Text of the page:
Issues in Interdisciplinarity 2019-20/Truth in Gender
- 1 Sex and Gender
- 2 Gender Development
- 3 Different Truths in Sex and Gender
- 4 Bibliography
Sex and Gender
Sex (Biological Status)
An individual’s biologically-determined genetic make-up, ie. their chromosomes. Differences in the 23rd chromosome results in hormonal and anatomical differences that help distinguish the two sexes. The SRY (Sex-determining Region Y) gene on the Y chromosome results in androgen production, producing the hormonal and anatomical differences that help distinguish the two sexes. Testes develop in the presence of androgens. This gene is not present in the X chromosome and so androgens are not produced, resulting in the individual being a female.
Gender (Psychosexual Status)
Gender encompasses the attitudes, roles and behaviours associated with being a given sex. It is a more fluid concept than sex in that masculinity and femininity operate along a spectrum and that individuals are able to shift between both ends of it.
There appears to be no universal truth behind the development of gender. The debate is largely run between nativists and hereditarians and so theories typically compete on the basis of whether gender is developed through an individual’s environment or whether it is biologically-determined.
Testosterone, a sex hormone abundant in males, is released in the womb and causes the development of male sex organs and has effects on the hypothalamus - contributing to the ‘masculinization’ of neural structures. It is also associated with behaviours such as aggression and competitiveness.
- Van de Poll et al. (1988) illustrated that testosterone injections in female rats induced physical and sexual aggression.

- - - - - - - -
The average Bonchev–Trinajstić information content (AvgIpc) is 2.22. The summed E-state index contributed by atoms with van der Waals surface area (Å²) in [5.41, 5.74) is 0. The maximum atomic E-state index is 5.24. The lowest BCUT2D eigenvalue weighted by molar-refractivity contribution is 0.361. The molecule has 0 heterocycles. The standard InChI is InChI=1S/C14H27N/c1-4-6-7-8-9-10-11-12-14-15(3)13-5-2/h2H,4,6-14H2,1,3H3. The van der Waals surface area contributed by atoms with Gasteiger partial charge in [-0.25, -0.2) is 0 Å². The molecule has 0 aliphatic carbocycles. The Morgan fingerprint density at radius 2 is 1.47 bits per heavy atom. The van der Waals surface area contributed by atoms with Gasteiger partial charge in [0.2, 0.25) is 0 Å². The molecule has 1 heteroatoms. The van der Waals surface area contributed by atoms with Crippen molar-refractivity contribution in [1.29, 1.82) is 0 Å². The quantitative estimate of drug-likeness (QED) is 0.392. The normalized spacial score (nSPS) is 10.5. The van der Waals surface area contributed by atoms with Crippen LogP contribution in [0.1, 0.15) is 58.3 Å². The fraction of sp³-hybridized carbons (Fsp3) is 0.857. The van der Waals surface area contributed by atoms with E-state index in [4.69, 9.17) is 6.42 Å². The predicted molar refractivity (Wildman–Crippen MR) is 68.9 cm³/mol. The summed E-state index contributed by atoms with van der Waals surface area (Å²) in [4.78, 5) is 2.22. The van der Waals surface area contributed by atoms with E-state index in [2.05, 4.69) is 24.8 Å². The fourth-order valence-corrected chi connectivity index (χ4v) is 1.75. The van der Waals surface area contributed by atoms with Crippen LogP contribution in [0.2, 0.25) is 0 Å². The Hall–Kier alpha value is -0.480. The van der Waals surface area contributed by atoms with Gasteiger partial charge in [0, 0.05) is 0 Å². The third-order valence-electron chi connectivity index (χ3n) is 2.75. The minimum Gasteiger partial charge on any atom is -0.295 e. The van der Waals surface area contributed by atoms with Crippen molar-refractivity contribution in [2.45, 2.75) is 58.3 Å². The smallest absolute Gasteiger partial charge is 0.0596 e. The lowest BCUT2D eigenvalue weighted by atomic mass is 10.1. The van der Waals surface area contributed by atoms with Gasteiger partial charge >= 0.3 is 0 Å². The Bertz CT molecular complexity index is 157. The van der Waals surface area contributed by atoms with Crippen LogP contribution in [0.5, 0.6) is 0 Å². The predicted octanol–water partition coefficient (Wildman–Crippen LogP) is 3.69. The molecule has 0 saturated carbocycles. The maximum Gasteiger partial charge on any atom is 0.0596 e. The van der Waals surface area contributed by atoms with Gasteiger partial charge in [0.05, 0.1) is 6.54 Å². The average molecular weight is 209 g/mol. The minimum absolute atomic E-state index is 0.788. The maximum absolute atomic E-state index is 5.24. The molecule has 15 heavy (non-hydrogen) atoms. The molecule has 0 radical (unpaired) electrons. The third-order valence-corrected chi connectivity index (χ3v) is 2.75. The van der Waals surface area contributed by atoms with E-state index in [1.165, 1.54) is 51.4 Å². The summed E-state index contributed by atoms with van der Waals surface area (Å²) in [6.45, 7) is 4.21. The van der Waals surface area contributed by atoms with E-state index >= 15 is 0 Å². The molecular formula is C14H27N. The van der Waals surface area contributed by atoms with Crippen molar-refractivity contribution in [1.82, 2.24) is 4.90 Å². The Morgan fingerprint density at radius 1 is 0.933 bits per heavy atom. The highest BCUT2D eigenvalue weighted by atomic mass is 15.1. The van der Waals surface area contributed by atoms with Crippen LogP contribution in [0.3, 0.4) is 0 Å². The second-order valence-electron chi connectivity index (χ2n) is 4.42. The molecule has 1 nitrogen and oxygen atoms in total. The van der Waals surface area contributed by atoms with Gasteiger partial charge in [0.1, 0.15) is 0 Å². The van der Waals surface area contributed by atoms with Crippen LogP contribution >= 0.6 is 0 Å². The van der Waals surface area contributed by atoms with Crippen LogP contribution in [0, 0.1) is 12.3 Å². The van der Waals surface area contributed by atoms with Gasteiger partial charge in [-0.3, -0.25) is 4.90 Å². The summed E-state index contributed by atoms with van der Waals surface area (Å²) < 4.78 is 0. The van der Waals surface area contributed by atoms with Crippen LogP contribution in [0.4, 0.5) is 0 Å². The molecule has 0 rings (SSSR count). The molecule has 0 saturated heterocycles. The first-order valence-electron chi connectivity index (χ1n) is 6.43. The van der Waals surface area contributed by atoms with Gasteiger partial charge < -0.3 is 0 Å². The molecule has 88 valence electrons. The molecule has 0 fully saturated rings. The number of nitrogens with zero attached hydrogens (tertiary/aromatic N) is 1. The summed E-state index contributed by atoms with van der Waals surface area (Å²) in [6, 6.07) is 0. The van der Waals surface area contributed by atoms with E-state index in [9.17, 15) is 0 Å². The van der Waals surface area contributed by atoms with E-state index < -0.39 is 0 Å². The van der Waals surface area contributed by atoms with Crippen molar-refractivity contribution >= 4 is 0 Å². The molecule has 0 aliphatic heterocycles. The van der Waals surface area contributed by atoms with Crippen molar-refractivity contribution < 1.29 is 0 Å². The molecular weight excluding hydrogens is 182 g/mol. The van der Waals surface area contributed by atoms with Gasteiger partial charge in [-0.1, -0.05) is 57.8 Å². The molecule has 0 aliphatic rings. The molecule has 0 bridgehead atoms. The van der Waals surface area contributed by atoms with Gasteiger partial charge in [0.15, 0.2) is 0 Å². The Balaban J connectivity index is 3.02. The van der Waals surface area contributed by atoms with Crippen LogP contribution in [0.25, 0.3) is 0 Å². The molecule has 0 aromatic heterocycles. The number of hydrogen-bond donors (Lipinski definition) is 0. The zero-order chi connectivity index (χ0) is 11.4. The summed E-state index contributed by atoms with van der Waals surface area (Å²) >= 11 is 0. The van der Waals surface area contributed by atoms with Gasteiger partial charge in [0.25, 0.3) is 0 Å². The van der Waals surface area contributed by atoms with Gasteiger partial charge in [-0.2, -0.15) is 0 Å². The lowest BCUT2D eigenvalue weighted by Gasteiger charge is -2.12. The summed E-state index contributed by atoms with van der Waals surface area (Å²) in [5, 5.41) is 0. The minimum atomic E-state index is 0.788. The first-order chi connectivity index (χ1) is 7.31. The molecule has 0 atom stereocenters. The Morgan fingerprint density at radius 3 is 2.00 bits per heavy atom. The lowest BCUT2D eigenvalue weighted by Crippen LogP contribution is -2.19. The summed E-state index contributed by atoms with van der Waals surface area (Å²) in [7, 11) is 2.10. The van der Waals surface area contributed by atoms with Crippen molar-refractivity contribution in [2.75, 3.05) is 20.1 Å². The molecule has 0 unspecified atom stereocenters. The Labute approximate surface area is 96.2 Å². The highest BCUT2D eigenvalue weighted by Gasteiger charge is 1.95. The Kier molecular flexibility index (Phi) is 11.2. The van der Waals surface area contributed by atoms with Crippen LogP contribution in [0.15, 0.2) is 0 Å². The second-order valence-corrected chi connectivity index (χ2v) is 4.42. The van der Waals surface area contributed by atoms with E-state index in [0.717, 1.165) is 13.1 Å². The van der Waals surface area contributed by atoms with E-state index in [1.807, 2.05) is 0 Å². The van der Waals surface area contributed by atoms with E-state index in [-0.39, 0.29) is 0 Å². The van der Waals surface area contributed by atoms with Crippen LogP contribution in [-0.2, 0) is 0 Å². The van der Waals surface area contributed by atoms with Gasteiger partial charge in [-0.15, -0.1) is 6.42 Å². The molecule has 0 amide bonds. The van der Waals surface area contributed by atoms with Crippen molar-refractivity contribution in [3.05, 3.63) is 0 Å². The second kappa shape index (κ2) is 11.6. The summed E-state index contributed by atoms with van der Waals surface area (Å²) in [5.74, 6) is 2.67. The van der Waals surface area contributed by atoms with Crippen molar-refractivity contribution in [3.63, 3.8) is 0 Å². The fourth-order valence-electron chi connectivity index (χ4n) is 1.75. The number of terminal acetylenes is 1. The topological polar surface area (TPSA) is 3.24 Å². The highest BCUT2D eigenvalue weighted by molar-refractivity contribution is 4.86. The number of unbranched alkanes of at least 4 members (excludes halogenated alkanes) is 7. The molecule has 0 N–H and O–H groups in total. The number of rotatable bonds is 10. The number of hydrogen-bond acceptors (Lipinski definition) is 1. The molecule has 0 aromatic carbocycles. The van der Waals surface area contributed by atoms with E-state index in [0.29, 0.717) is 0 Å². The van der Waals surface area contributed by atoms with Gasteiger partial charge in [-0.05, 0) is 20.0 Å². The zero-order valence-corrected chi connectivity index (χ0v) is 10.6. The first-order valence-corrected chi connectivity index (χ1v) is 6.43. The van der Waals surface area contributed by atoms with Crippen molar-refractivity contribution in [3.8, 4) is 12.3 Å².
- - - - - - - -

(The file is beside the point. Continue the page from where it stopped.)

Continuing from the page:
- Dabbs et al. (1995) found the highest testosterone levels in offenders who have committed violent or sexually-motivated crimes.
Oestrogen plays a key role in female development by controlling the menstrual cycle. Pre-menstrual syndrome (PMS) - heightened irritability and emotionality - is experienced by some women during the menstrual cycle.
Between males and females, differences in brain structures can be seen in the sexually dimorphic nucleus where this structure is considerably smaller in females
Such supporting observations in biological explanations allow for a synthetic (empirical) truth to be established. However, the extent of this would also depend on the means of operationalisation of physical and sexual aggression as well as sexual/violent motivations. There is no direct and accurate way of measuring such factors, resulting in observations being subject to a degree of interpretation and observer bias. The degree of truth in the role of biological factors (hormones specifically), therefore, would ultimately depend on the degree to which interpretations of observed behaviours were skewed.
Advocates of social explanations reject biological explanations. For instance, PMS has been said to be more of a social construction rather than a biological fact (Rodin, 1992). Feminists utilise this as an example of the medicalisation of women’s lives by using biological means to explain their emotions, thus suggesting that the impact of oestrogen (and hormones) might be exaggerated in biological explanations.
Social learning theory
Social learning theory suggests that gender is learnt through the observation and imitation of others. It therefore puts forward a focus on the environment when considering gender development, with vicarious reinforcement and punishment being the main processes involved. Vicarious reinforcement and punishment occur when a behaviours are learnt through observing others and making judgements on whether behaviours are appropriate and should be repeated based on how favourable consequences are.
Social learning theory suggests that boys and girls are differentially reinforced for different behaviours and this accounts for distinctly different gender roles, behaviours and attitudes. The child identifies with role models and imitates their behaviour. Modelling occurs in two ways - when the behaviour is first displayed for the child by a role model and when the child imitates the behaviour shown. Bandura identified 4 meditational processes in the process - attention, reproduction, motivation and motor reproduction.